Britons hoping to visit London for the Coronation can still get a hotel on Friday night for anywhere between £66 and £3,000 – as some put up their prices by 60 per cent.
Royal fans making a late-notice dash to the capital could opt for the cheapest option of the 2.5-star easyHotel London Croydon, ten miles south of Buckingham Palace.
Other very cheap options include the Eurotraveller Hotel-Premier Harrow for £70, Wembley International Hotel for £72 and Grand Sapphire Hotel Croydon for £72.
But those with unlimited budgets might desire to look at the five-star Ham Yard Hotel Soho where they could get a one-bedroom suite for a whopping £3,022.
This is by far the most expensive hotel in London for Friday night on Expedia at more than double the price of the next three – The Wellesley Knightsbridge at £1,402, Bulgari Hotel in Knightsbridge at £1,380 and Mandarin Oriental Hyde Park at £1,350.
While the Ham Yard Hotel and Wellesley are both the same price next Friday, May 12, the Bulgari drops to £1,110 while the cheapest room at the Mandarin is £1,050.
Cheapest and priciest hotel rooms in London for the Coronation
- easyHotel London Croydon (2.5 stars)- £66
- Eurotraveller Hotel-Premier Harrow (2.5 stars) – £70
- London Wembley International Hotel (3 stars) – £72
- Grand Sapphire Hotel Croydon (3 stars) – £72
- Ham Yard Hotel Soho (5 stars) – £3,022
- The Wellesley Knightsbridge (5 stars) – £1,402
- Bulgari Hotel Knightsbridge (5 stars) – £1,380
- Mandarin Oriental Hyde Park (5 stars) – £1,350
Hotel prices for two people in one room for the night of May 5 taken from 1,936 properties on Expedia today
Experts from AI hotel booking platform Allora said they had heard of price hikes of ’60 per cent or more’ from some hotels, and the average daily room rate for the weekend at four or five star hotels was 28 per cent higher than last year.
The company added that Americans are set to outspend British guests at top-end London hotels this weekend with US visitors accounting for 32 per cent of all booking revenue and the UK 31 cents.
It added that typically US guests account for just 24 per cent of booking spend and domestic ones 34 per cent.
Visitors from Canada will make up 5 per cent of visitors for this weekend and those from Australia 4 per cent.
Michael De Jongh, chief commercial officer at Allora, said: ‘The King’s Coronation is giving a much-needed boost to the London four and five-star hospitality sector, which is really suffering because of Covid.
‘The fact that the Coronation has really caught the imagination of visitors from the US is a real added bonus for London hoteliers, as they are far more likely to make use of the hotel’s facilities, such as the restaurant or spa. In short, US guests spend a good deal more than domestic ones.’
He added: ‘It makes a complete sense that the increased pressure on rooms has led to a rise in the daily room rate.’
The firm added that lead times for bookings – the period between when a guest makes the reservation and actually stays – over the Coronation weekend has increased 47 per cent. Most people are said to have secured their stay at least three months in advance.
Booking platform Hotel Planner expects occupancy at four and five-star hotels in London to be at 90 to 95 per cent – which is up 15 to 20 per cent at typical levels for the time of year.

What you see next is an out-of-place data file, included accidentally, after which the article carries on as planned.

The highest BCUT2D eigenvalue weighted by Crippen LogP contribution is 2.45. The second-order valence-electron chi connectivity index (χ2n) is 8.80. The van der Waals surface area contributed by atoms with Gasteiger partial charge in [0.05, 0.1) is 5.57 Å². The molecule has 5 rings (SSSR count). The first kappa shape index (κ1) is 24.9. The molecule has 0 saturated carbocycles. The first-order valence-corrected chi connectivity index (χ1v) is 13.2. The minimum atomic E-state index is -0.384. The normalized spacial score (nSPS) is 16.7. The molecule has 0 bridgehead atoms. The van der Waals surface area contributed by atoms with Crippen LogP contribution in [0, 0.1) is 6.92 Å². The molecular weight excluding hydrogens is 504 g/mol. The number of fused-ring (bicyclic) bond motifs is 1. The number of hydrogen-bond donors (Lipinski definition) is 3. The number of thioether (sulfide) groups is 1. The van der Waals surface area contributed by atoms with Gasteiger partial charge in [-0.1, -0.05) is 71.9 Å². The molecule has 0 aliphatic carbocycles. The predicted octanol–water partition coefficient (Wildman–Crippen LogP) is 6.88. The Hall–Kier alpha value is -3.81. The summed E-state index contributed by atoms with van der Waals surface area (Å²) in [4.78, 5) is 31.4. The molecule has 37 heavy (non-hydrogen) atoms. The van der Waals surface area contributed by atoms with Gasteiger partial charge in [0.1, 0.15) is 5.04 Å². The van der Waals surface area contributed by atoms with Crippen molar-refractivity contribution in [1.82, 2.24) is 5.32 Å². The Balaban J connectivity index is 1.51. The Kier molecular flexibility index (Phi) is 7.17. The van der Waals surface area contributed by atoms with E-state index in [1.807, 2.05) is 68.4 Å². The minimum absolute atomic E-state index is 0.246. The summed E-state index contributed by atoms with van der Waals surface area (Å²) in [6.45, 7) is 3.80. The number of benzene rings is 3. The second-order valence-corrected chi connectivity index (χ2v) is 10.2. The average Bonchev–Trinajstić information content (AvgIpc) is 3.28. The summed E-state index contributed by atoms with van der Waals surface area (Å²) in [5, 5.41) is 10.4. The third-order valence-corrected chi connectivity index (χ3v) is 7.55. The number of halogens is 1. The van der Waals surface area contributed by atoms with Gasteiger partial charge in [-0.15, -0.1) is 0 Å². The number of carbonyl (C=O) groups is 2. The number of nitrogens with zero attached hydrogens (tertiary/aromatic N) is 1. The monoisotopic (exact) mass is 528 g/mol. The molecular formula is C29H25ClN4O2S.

London’s exclusive Dorchester hotel is adorned in decorations celebrating the Coronation
It comes after Premier Inn said last month that its hotels in Westminster sold out within 15 minutes of the Coronation date being announced last October.
Expedia saw a 4,285 per cent rise in searches for London hotels after the announcement. It said there was huge demand from the US, Canada, France and Australia.
Hotels are seeing strong bookings particularly in London around the Coronation weekend as well as in other parts of the country as tourists head for places with royal connections such as Windsor, Balmoral, Sandringham, Edinburgh and Cardiff.
The Goring in Belgravia, which was famously the Queen’s favorite hotel, has no rooms available on Friday night.
Experts predict the Coronation will help deliver a £1 billion boost to struggling parts of the economy – with the hotel industry expected to be among the biggest beneficiaries.
An influx of tourists combined with community gatherings for the royal spectacular on Saturday are expected to set tills ringing in pubs and shops.
The UK Hospitality trade body believes the sector could be in for a £1billion boost this month thanks to the Coronation, two other bank holidays and Eurovision in Liverpool.
Philip Hamond, designer florist at the Dorchester Hotel, works alongside a display showing a Coronation themed cake and floral arrangements at the hotel in London last month
The British Beer and Pub Association expects pubs alone to enjoy a £120million windfall this coming weekend, with 62million pints sunk during extended opening hours.
Retailers will cash in on sales of flags and bunting as well as food and drink bought for street parties and private celebrations.
‘We’ve had a very torrid start to the year,’ said Kate Nicholls of UK Hospitality. ‘You’ve had soaring food price inflation, soaring energy costs, increasing the interest rates that are hitting loans and businesses hard as well.
‘So we’re really hopeful that with a good springboard from May, some better weather, and some more positive news on the economy – where we appear to be slowly turning a corner – this can start off the reign of King Charles on a really positive note.’
Figures from UK Hospitality suggest the Coronation weekend will add £350million to spending while the two other May bank holidays will add £300million each. Another £50million could be delivered by Liverpool hosting the Eurovision song contest.